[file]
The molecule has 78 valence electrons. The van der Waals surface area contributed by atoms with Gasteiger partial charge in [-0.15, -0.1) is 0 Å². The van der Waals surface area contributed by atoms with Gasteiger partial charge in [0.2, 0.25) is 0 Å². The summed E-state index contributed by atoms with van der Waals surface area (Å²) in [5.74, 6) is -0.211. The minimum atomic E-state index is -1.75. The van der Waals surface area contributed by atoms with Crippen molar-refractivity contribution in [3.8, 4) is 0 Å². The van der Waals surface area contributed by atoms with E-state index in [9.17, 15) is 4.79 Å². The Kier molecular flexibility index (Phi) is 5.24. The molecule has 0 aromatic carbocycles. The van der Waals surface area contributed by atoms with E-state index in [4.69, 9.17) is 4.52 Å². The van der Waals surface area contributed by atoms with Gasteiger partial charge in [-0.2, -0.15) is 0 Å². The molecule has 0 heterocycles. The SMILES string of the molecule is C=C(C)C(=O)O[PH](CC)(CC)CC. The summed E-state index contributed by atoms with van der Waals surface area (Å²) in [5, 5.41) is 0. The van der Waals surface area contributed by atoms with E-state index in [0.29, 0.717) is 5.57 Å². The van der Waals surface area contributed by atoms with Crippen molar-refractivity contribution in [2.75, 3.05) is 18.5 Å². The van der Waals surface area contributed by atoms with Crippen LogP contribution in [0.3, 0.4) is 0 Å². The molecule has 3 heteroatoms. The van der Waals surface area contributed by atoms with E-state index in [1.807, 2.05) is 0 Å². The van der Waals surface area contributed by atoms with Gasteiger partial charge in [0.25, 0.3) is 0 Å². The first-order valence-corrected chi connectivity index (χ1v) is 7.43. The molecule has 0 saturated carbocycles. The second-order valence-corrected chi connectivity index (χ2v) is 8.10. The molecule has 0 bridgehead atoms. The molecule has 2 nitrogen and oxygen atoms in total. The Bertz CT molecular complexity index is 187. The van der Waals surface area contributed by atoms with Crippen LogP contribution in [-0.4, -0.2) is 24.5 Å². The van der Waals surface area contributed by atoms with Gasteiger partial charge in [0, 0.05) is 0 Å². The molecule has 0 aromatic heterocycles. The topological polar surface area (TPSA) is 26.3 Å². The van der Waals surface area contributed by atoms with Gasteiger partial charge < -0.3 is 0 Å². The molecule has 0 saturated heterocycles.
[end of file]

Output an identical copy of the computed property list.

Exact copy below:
The molecule has 78 valence electrons. The van der Waals surface area contributed by atoms with Gasteiger partial charge in [-0.15, -0.1) is 0 Å². The van der Waals surface area contributed by atoms with Gasteiger partial charge in [0.2, 0.25) is 0 Å². The summed E-state index contributed by atoms with van der Waals surface area (Å²) in [5.74, 6) is -0.211. The minimum atomic E-state index is -1.75. The van der Waals surface area contributed by atoms with Crippen molar-refractivity contribution in [3.8, 4) is 0 Å². The van der Waals surface area contributed by atoms with E-state index in [9.17, 15) is 4.79 Å². The Kier molecular flexibility index (Phi) is 5.24. The molecule has 0 aromatic carbocycles. The van der Waals surface area contributed by atoms with E-state index in [4.69, 9.17) is 4.52 Å². The van der Waals surface area contributed by atoms with Gasteiger partial charge in [-0.2, -0.15) is 0 Å². The molecule has 0 heterocycles. The SMILES string of the molecule is C=C(C)C(=O)O[PH](CC)(CC)CC. The summed E-state index contributed by atoms with van der Waals surface area (Å²) in [5, 5.41) is 0. The van der Waals surface area contributed by atoms with E-state index in [0.29, 0.717) is 5.57 Å². The van der Waals surface area contributed by atoms with Crippen molar-refractivity contribution in [2.75, 3.05) is 18.5 Å². The van der Waals surface area contributed by atoms with Crippen LogP contribution in [0.3, 0.4) is 0 Å². The molecule has 3 heteroatoms. The van der Waals surface area contributed by atoms with E-state index in [1.807, 2.05) is 0 Å². The van der Waals surface area contributed by atoms with Gasteiger partial charge in [0.25, 0.3) is 0 Å². The first-order valence-corrected chi connectivity index (χ1v) is 7.43. The molecule has 0 saturated carbocycles. The second-order valence-corrected chi connectivity index (χ2v) is 8.10. The molecule has 0 bridgehead atoms. The molecule has 2 nitrogen and oxygen atoms in total. The Bertz CT molecular complexity index is 187. The van der Waals surface area contributed by atoms with Crippen LogP contribution in [-0.4, -0.2) is 24.5 Å². The van der Waals surface area contributed by atoms with Gasteiger partial charge in [0, 0.05) is 0 Å². The molecule has 0 aromatic heterocycles. The topological polar surface area (TPSA) is 26.3 Å². The van der Waals surface area contributed by atoms with Gasteiger partial charge < -0.3 is 0 Å². The molecule has 0 saturated heterocycles.